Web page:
By Pierce Conran
When making films based on significant milestones in a country’s history, nationalism can be a great asset in a filmmaker’s arsenal but it’s also a tool that must be handled carefully, as too much patriotic bombast can mar an otherwise captivating story. Alas, the new period epic Roaring Currents, which chronicles one of Korea’s most famed victorious, falls into that category. Formidable effects and a fascinating historical event, akin to a Korean version of 300 on boats, plays second fiddle to sensationalized heroism in this epic war reenactment.
Roaring Currents is the big screen treatment of Admiral Yi Sun-shin and the Battle of Myeongnyang, when he commanded a small fleet of 13 ships to victory against the Imperial Japanese navy’s 333 vessels. Following a number of successful campaigns, Admiral Yi was stripped of his title when he refused to follow orders that he deemed reckless. After a crushing defeat that saw the Korean fleet all but decimated, Admiral Yi was reinstated, faced with the daunting task of guiding a small group of warships into the battle against the mighty Japanese fleet, led by the ruthless Admiral Kurushima.
Yi Sun-shin is one of Korea’s most celebrated historical figures and the Battle of Myeongnyang one of nation’s proudest moments, but before now it has never been memorialized on film. The simple reason for this is that before 2014, the Korean film industry wasn’t equipped to realize a film on this scale, particularly one that would rely so heavily on visual effects. From a technical standpoint, Korean cinema has seen great advances in the last decade but it was only a short while ago that VFX became sophisticated enough to play a large role in feature films. As recently as 2006, The Host paved the way for advanced CGI in Korean productions (though back then VFX work was still being outsourced to foreign firms).
Roaring Currents, much like last year’s commercial flop but technical triumph Mr. Go, showcases how far Korea’s visual technicians have come. Flurries of cannonballs and arrows soar through the air, over, between and through hundreds of intricately detailed 16th century war ships. The chaos of war is palpable, as bursts of splinters and tufts of smoke add texture to the dense topography of the battle scenes. With so many moving parts, the film runs the risk of becoming a blur but director Kim Han-min, already experience in period action fare following 2011’s War of the Arrows, keeps the sprawling chaos tight and is able to guide us the through the complicated geography of the large scale naval maneuvers succinctly.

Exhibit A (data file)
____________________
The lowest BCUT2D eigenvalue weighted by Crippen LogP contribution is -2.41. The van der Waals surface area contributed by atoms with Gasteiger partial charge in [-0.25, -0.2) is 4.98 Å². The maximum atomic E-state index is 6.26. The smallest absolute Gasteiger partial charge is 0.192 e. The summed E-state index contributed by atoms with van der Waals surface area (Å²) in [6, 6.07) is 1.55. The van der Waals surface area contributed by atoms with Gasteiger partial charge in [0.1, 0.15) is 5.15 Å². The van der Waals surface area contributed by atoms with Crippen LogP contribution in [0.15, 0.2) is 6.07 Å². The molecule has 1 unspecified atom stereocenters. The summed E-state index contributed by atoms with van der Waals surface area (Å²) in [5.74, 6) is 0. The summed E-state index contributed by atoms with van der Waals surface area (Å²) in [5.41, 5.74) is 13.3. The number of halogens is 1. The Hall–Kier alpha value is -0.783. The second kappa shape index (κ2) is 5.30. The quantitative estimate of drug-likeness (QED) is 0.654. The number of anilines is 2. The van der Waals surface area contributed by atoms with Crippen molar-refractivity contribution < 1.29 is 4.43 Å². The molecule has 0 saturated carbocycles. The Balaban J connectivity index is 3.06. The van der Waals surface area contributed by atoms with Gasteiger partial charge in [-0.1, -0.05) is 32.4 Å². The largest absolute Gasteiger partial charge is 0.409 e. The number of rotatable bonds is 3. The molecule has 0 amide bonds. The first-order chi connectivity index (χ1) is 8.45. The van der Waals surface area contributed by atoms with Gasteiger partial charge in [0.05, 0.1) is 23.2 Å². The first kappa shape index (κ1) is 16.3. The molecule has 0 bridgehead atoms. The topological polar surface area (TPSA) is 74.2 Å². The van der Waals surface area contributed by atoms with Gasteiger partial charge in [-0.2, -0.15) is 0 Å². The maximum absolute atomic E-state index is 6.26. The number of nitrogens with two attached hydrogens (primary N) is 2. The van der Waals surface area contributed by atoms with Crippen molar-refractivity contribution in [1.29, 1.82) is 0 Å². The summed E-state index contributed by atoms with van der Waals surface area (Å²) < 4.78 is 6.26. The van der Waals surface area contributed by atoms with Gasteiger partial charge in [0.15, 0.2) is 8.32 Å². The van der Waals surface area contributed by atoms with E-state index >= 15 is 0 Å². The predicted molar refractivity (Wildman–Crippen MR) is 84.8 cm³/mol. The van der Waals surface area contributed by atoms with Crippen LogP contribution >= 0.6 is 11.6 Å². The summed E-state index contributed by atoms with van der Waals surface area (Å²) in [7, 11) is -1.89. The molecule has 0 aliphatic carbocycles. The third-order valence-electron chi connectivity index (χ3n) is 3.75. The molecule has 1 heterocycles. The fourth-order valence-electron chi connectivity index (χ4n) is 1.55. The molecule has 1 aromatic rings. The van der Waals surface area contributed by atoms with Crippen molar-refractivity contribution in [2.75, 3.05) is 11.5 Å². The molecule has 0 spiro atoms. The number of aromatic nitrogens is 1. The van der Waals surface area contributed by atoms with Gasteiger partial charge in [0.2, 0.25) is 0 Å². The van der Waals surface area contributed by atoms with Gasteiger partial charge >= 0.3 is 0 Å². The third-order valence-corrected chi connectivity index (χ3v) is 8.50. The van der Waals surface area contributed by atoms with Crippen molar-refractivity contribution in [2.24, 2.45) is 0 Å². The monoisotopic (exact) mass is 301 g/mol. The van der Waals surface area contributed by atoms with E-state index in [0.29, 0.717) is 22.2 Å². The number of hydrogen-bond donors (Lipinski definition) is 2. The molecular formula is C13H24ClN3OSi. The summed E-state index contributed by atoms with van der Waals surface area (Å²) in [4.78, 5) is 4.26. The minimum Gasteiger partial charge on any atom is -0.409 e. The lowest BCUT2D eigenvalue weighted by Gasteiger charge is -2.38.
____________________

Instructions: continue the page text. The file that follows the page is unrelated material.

While the film excels in the more complicated elements of its gigantic set pieces, there is the sense that this comes at the expense of traditional mise-en-scene. Compared to other local period films, such as Masquerade (2012) or The Face Reader, the cinematography here is nowhere near as crisp. When filming a crowded battle this may be a necessary evil but even in the quieter first hour, which sets up the battle of the latter half, the functional camerawork and editing leave something to be desired.
Where the film does impress, beyond VFX, is in its crisp sound design and ornate costumes. Dense and immersive, the sound throws the spectator right into the thick of the battle, though at times some of the foley work, such as cannonfire, have noticeably been looped. The detailed battle armor costumes, ornate and detailed, are also an impressive sight. Some of the Japanese outfits go a touch overboard but are nonetheless exquisite.
Standing tall as Admiral Yi is Choi Min-sik, likely the only star who could have filled such large shoes. With solemn gravitas and aided by a battalion of low-angle shots, the veteran ably strikes the hero pose that he is often called upon to do. Though he captures the Admiral’s legendary heroism this performance lacks the depth and nuance that has made Choi the respected thespian he is. Meanwhile, speaking only in passable Japanese and shooting daggers out of his eyes under his ostentation headdress, Ryu Seung-ryong emits a villainous air, but his is more caricature than a character.
Writing as a foreigner (I say that since local viewers’ take on this film will likely be very different to my own) I feel I should point out the film’s excessive patriotism. All of the Korean characters, down to small villagers, are portrayed as heroes and the film is littered with instances of extraordinary courage and sacrifice. On the flipside, Japanese characters are all portrayed as villains, not merely enemies. The only Japanese soldier shown in a positive light is one who defects to the Korean side. Perplexingly, the film features only one female character of any note, a mute woman who can only emit a tremulous wail in her most important scene.
Navigating from a borderline tedious first half to the overweening nationalism of its bombastic crux, Roaring Currents is a formidable technical display sorely lacking in subtlety. However, in a country still reeling in the wake of the Sewol Ferry Disaster, it has turned out to be just the ticket for local viewers seeking a morale boost, as it blew almost every box office record to smithereens in its colossal debut.
Reviews and features on Korean film appear regularly on Modern Korean Cinema. For film news, external reviews, and box office analysis, take a look at the Korean Box Office Update, Korean Cinema News and the Weekly Korean Reviews, which appear weekly on Monday, Wednesday, and Friday mornings (Korean Standard Time).